YouTube Red Gets The Green Light


Let’s start with the basics. What is YouTube Red, and why does it matter so much? The subscription service guarantees that the viewer will no longer be saturated with ads. Viewers will also receive exclusive video content created by popular YouTubers. In addition, for the avid multi-taskers, subscribers using their mobile phones will now have the ability to both stream a video and text at the same time. On top of that, all videos will be downloadable for later viewing offline. YouTube Red is available for a monthly payment of $9.99 ($12.99 for direct subscriptions from Apple devices), which is comparable to the cost of services like Netflix and Hulu.

It would appear that YouTube has positioned itself to not only take on subscription video service providers like Hulu and Nextflix, but they are also positioned to take on music service providers as well. YouTube has decided to bundle Google Play with their subscription service. That means if you buy one service, you get the other one for free.


YouTube was a free-for-all user service, but with YouTube Red, that no longer applies. Many viewers have expressed concerns that they will no longer receive quality content from their favorite YouTubers for free. YouTubers have had their own share of concerns about losing their subscribers during the transition to the new version. If they want to engage all potential viewers, they will now have to create two types of content: paid and unpaid. In addition, when YouTubers upgrade, they may lose the subscribers to their channel that haven’t paid for a premium subscription. In an industry where influence equals income, this could have a significant negative financial impact for many major YouTubers. It isn’t clear how YouTube plans on paying their content creators yet, but according to YouTube’s Chief Business Officer, Robert Kyncl, YouTube Red will pay content creators, “the vast, vast majority of revenue”.


Although YouTube is the world’s top video streaming search engine, it isn’t the only place to advertise display and video ads. With the many concerns raised about YouTube Red and the numerous options to advertise elsewhere, advertisers may find themselves migrating across various advertising platforms that they hadn’t previously considered in order to remain top-of-mind for a consistent amount of viewers.

Why The Change?

The answer is simple: Due to the immense potential profits that they stand to gain from implementing YouTube Red’s subscription service, YouTube refuses to have advertising revenue as their sole income source. According to The Verge, “If just 5 percent of its US viewers were to sign up for the service, it would add more than a billion dollars in annual revenue to the company’s bottom line”.

The creation of YouTube Red has segmented the YouTube community into 2 new audiences: those who can pay for their subscription service and those who can’t. This could potentially decrease the number of viewers that advertisers can reach with their advertisements. This year Hulu reached 9 million subscribers, following Netflix which boasts a dominant 60-million subscriber base. These large subscription numbers for streaming media services seem to have an increasing trend as more and more viewers move away from traditional media. For example, the number of Hulu subscribers increased 50% in the last year alone. The uncertainty around YouTube Red will likely create new opportunities for other advertising platforms, as advertisers find themselves increasingly straying from YouTube.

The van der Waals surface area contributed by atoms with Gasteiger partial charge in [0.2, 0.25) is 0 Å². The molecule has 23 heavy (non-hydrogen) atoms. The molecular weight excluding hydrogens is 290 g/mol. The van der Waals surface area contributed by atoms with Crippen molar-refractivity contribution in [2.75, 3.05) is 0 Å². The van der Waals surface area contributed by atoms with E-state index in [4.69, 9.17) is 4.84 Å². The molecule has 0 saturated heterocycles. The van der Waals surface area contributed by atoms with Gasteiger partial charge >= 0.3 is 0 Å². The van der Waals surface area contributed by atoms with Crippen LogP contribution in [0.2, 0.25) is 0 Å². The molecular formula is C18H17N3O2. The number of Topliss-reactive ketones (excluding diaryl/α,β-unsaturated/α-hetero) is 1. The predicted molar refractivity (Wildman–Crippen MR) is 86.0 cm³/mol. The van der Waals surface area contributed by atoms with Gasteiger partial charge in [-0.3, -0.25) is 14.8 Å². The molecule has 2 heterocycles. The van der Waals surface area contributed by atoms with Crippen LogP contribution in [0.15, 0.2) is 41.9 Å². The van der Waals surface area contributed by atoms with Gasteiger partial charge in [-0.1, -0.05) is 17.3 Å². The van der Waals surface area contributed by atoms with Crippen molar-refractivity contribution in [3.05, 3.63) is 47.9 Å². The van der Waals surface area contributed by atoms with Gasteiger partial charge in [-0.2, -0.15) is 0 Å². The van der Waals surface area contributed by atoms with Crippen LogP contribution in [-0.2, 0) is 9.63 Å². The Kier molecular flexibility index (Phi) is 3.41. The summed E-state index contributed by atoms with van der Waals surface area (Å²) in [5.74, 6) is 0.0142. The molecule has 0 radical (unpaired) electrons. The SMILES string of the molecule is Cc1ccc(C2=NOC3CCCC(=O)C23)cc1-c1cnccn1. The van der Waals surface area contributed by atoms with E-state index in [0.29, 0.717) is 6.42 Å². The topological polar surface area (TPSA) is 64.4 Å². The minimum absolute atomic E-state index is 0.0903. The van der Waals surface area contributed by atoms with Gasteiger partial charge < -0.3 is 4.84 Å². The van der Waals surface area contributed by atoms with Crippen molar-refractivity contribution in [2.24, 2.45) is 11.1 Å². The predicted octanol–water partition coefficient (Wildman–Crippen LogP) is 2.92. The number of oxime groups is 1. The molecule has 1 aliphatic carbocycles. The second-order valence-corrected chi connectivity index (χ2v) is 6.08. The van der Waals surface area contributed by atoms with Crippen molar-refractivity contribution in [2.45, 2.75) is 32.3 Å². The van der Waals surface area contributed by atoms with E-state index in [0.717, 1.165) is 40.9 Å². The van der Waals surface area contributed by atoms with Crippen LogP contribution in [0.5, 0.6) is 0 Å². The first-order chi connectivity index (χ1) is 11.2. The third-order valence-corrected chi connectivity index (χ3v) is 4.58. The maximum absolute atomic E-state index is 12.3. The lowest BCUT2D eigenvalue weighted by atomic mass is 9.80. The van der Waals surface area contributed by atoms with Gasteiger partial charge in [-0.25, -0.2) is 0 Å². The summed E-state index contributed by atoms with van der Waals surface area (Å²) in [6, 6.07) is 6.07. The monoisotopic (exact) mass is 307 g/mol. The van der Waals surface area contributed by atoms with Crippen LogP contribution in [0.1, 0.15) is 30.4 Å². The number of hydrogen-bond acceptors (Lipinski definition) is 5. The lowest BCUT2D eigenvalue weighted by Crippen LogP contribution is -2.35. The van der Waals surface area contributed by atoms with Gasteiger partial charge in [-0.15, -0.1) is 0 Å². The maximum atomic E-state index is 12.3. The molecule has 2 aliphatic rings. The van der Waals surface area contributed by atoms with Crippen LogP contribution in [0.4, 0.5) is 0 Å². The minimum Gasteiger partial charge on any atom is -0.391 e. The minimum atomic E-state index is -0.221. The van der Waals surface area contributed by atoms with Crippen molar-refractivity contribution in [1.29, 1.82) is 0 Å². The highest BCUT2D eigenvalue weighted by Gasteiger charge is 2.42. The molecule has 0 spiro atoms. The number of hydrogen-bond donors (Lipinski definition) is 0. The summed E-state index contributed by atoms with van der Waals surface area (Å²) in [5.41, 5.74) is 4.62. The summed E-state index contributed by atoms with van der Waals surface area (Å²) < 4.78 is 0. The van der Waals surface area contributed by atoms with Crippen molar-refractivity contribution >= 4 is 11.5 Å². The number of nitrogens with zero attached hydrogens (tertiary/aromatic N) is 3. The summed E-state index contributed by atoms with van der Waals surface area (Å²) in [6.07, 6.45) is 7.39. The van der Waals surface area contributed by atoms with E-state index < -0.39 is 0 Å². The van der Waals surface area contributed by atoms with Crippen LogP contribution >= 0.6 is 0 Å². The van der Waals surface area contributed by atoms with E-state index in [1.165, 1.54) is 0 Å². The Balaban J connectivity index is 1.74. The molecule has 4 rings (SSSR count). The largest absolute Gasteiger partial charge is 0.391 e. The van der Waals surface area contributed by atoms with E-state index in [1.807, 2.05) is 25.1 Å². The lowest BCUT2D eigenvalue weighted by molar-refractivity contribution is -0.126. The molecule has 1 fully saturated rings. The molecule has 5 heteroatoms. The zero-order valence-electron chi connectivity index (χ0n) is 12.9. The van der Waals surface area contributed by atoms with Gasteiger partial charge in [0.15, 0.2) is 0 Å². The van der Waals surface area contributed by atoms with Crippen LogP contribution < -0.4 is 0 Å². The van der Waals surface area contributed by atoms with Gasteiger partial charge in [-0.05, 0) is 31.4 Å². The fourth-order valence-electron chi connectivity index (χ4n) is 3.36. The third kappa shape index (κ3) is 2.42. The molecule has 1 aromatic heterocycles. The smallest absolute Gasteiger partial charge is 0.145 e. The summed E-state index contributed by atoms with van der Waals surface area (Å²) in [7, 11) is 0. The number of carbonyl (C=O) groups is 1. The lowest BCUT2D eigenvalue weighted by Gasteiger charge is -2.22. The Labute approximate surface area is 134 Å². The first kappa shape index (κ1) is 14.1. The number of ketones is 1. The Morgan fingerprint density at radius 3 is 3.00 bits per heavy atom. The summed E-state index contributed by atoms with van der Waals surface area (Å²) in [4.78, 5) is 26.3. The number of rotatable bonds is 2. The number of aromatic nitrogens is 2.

Don’t Put All your Eggs In One Basket.

According to a survey conducted by the advertising software company Mixpo, advertisers would much rather run video ads on Facebook than on YouTube. Facebook offers an individualistic approach in audience targeting with specificity in age, gender, interests, and location. Although YouTube offers similar targeting they cannot match the specificity at scale. Instead, advertisers aim their YouTube ads at channel categories like makeup tutorials, gaming, and travel. Don’t forget, Facebook also owns Instagram. With over 1.5 billion Facebook users and an additional 300 million users on Instagram, YouTube should be concerned with Facebook making a grab for their market-share.


While Gordon Gecko’s infamous mantra “greed is good” may hold true on Wall Street, it is rarely proven accurate on the Internet. Just because YouTube is the dominant streaming video service in the current digital landscape doesn’t mean that there aren’t dozens of other streaming services that remain free for viewers. If enough viewers get fed up with having premium content blocked, they may just start using another service instead of joining YouTube Red’s subscription service. In addition, if YouTubers lose subscribers in the transition or they don’t feel that they are receiving fair compensation with the new payment structure, they may begin looking elsewhere to post their videos. All of this may well lead to decreased opportunities for YouTube advertising, and increased competition (and therefore costs) for the advertising opportunities that do remain.

Will YouTube Red be what Google needs to break into the subscription-based streaming video market, or does it signal the beginning of the end for YouTube? As with many product launches in the tech industry, only time will tell.